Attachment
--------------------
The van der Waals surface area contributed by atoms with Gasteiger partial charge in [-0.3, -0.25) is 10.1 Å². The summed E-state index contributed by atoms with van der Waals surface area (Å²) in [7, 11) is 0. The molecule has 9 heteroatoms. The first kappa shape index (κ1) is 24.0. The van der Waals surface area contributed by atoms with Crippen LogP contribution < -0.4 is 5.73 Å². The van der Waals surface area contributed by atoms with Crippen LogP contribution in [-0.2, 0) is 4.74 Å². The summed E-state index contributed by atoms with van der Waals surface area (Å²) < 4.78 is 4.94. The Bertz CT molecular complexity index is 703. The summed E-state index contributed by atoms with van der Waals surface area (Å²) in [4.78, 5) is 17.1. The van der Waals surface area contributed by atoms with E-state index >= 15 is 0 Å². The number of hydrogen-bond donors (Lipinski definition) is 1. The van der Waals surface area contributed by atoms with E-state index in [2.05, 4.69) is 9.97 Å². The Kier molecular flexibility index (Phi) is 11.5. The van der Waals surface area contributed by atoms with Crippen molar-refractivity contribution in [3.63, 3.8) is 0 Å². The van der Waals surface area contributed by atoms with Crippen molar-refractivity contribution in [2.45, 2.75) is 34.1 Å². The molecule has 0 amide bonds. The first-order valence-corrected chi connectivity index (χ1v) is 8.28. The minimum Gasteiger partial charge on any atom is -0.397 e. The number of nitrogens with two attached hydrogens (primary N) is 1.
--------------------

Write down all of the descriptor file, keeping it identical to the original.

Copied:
The van der Waals surface area contributed by atoms with Gasteiger partial charge in [-0.3, -0.25) is 10.1 Å². The summed E-state index contributed by atoms with van der Waals surface area (Å²) in [7, 11) is 0. The molecule has 9 heteroatoms. The first kappa shape index (κ1) is 24.0. The van der Waals surface area contributed by atoms with Crippen LogP contribution < -0.4 is 5.73 Å². The van der Waals surface area contributed by atoms with Crippen LogP contribution in [-0.2, 0) is 4.74 Å². The summed E-state index contributed by atoms with van der Waals surface area (Å²) < 4.78 is 4.94. The Bertz CT molecular complexity index is 703. The summed E-state index contributed by atoms with van der Waals surface area (Å²) in [4.78, 5) is 17.1. The van der Waals surface area contributed by atoms with E-state index >= 15 is 0 Å². The number of hydrogen-bond donors (Lipinski definition) is 1. The van der Waals surface area contributed by atoms with E-state index in [2.05, 4.69) is 9.97 Å². The Kier molecular flexibility index (Phi) is 11.5. The van der Waals surface area contributed by atoms with Crippen molar-refractivity contribution in [3.63, 3.8) is 0 Å². The van der Waals surface area contributed by atoms with Crippen molar-refractivity contribution in [2.45, 2.75) is 34.1 Å². The molecule has 0 amide bonds. The first-order valence-corrected chi connectivity index (χ1v) is 8.28. The minimum Gasteiger partial charge on any atom is -0.397 e. The number of nitrogens with two attached hydrogens (primary N) is 1.